Pacifica Partners’ Financial Post Weekly Column – Nov 5th 2009
If one were to ask most any investor to choose the single most disliked asset class in the world it would be safe to assume that the reply would be “The US Dollar!”. The announcement yesterday by the Fed that they would continue to maintain their low interest rate policy for some time, along with a seemingly apathetic attitude by the US Treasury Department, has allowed investors to continue to take on risk using something called the $US Carry Trade.
Click to enlarge image: Data Source: Stockcharts.com
In a basic sense, the carry trade is a process by which investors borrow US dollars at low interest rates, sell those dollars and then invest those proceeds in a country of their choice where interest rates might be higher or perhaps that nation’s currency is expected to rise relative to the $US. This puts downward pressure on the US dollar because of this additional selling pressure. Given that there are no clear signals from the authorities in the US that they want to put a stop to this activity or that they are even too concerned with the dollar’s weakness, investors have been having a field day.
In addition, the markets are able to use the longstanding relationship of the $US to commodities. That is, commodities tend to move inversely to the US currency. Thus, if they feel it is open season on the US dollar, they move into commodities with conviction. The only time they seem to stumble is when they are met with economic data that does not live up to expectations.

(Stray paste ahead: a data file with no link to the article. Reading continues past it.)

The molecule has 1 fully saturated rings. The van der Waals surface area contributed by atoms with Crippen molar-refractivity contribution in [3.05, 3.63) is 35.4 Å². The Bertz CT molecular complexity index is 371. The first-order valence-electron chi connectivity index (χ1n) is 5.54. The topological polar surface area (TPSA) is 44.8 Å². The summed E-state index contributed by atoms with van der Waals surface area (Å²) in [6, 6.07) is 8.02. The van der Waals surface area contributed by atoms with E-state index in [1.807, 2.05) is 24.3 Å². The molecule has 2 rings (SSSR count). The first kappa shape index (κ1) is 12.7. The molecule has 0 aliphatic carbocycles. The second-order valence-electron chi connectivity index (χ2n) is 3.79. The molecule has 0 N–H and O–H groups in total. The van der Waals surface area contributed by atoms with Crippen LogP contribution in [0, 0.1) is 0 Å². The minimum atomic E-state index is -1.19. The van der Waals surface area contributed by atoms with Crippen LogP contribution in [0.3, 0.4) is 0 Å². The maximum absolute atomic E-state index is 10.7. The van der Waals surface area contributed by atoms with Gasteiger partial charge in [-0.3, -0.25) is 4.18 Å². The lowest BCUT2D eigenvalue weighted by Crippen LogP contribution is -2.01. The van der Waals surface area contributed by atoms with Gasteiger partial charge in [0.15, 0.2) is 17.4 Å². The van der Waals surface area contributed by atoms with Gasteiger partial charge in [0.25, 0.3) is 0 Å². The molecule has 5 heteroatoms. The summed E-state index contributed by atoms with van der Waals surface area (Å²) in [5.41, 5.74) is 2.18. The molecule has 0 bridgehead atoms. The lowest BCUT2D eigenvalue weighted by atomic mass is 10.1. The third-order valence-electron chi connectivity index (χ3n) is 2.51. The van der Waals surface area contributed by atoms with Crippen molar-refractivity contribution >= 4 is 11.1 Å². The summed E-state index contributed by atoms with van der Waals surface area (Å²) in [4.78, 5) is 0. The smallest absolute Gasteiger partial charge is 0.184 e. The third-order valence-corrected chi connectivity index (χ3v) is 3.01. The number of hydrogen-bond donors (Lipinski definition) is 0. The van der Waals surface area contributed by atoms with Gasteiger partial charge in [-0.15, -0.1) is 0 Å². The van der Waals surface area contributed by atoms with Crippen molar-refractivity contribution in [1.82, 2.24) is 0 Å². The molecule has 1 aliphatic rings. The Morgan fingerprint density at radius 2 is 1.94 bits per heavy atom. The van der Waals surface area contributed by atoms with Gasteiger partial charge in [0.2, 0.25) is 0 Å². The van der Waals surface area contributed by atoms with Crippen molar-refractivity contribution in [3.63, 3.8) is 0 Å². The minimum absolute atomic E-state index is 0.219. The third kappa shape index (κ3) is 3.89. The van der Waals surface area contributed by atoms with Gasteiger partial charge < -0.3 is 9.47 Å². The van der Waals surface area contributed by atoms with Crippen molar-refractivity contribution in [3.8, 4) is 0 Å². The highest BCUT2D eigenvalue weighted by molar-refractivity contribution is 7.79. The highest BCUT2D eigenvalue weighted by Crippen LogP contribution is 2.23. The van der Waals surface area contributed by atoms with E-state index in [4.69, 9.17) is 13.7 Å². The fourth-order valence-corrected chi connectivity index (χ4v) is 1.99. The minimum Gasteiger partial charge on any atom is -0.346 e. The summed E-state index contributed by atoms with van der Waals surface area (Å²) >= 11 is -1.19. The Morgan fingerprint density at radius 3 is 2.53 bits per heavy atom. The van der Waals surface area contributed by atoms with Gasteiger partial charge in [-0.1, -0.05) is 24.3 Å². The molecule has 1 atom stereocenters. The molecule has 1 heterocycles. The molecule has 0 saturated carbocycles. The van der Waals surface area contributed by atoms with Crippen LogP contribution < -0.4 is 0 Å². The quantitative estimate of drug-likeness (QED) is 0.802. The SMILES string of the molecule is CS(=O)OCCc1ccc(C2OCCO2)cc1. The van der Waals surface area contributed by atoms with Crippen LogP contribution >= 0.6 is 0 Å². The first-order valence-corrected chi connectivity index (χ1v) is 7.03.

If markets are hit by a dose of fear in response to the release of a particular economic data point, they reverse their carry trade and we see capital come running back to the $US and commodities stumble. If the data is positive, investors send the dollar down and they ratchet up the carry trade. As the above noted factors weigh on the $US, commodity investors have been pouring money into this sector and into the currencies of the commodity producing countries such as Brazil, Canada and Australia.
We just have to look at the oil markets to see the impact of the carry trade. It is increasingly hard to justify crude at $80/barrel based on the usual arguments of expected demand from China and India. It is probably quite true that the various studies that suggest that any significant reserves of oil to be exploited in future are going to be found in some of the most inhospitable political and geological environments in the world. Therefore, they will be costly to get to and this should put some sort of floor on the price of oil.
To read the rest of this article please visit the Financial Post online: FP Magazine Daily
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